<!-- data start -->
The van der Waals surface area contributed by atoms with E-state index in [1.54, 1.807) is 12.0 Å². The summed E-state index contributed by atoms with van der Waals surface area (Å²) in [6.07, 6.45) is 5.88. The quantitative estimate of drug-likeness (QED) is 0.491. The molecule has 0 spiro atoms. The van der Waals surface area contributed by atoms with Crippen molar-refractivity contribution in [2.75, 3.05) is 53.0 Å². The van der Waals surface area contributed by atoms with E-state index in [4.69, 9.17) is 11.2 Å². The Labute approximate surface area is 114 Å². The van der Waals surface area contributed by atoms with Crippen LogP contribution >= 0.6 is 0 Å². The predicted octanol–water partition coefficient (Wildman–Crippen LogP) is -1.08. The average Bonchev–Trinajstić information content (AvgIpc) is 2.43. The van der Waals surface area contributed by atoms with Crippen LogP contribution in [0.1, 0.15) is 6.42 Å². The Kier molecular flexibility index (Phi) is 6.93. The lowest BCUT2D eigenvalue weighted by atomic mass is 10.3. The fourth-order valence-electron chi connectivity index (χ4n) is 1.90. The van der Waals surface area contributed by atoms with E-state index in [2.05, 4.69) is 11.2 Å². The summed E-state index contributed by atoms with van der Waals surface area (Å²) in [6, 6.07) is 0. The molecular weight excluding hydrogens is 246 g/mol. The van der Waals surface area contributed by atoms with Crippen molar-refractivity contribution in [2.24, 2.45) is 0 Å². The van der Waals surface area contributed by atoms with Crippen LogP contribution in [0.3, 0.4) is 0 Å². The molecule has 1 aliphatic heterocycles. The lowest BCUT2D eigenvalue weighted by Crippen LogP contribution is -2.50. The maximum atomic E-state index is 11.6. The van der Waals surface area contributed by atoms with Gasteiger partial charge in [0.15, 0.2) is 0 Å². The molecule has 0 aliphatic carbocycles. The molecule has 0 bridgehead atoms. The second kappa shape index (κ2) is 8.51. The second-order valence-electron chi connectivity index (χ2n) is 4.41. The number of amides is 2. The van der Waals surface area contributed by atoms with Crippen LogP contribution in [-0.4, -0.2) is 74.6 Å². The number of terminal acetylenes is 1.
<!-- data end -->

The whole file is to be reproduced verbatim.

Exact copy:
The van der Waals surface area contributed by atoms with E-state index in [1.54, 1.807) is 12.0 Å². The summed E-state index contributed by atoms with van der Waals surface area (Å²) in [6.07, 6.45) is 5.88. The quantitative estimate of drug-likeness (QED) is 0.491. The molecule has 0 spiro atoms. The van der Waals surface area contributed by atoms with Crippen molar-refractivity contribution in [2.75, 3.05) is 53.0 Å². The van der Waals surface area contributed by atoms with E-state index in [4.69, 9.17) is 11.2 Å². The Labute approximate surface area is 114 Å². The van der Waals surface area contributed by atoms with Crippen LogP contribution >= 0.6 is 0 Å². The predicted octanol–water partition coefficient (Wildman–Crippen LogP) is -1.08. The average Bonchev–Trinajstić information content (AvgIpc) is 2.43. The van der Waals surface area contributed by atoms with Crippen LogP contribution in [0.1, 0.15) is 6.42 Å². The Kier molecular flexibility index (Phi) is 6.93. The lowest BCUT2D eigenvalue weighted by atomic mass is 10.3. The fourth-order valence-electron chi connectivity index (χ4n) is 1.90. The van der Waals surface area contributed by atoms with E-state index in [2.05, 4.69) is 11.2 Å². The summed E-state index contributed by atoms with van der Waals surface area (Å²) in [6, 6.07) is 0. The molecular weight excluding hydrogens is 246 g/mol. The van der Waals surface area contributed by atoms with Crippen molar-refractivity contribution in [2.24, 2.45) is 0 Å². The van der Waals surface area contributed by atoms with Crippen LogP contribution in [0.3, 0.4) is 0 Å². The molecule has 1 aliphatic heterocycles. The lowest BCUT2D eigenvalue weighted by Crippen LogP contribution is -2.50. The maximum atomic E-state index is 11.6. The van der Waals surface area contributed by atoms with Gasteiger partial charge in [0.15, 0.2) is 0 Å². The molecule has 0 aliphatic carbocycles. The molecule has 0 bridgehead atoms. The second kappa shape index (κ2) is 8.51. The second-order valence-electron chi connectivity index (χ2n) is 4.41. The number of amides is 2. The van der Waals surface area contributed by atoms with Crippen LogP contribution in [-0.4, -0.2) is 74.6 Å². The number of terminal acetylenes is 1.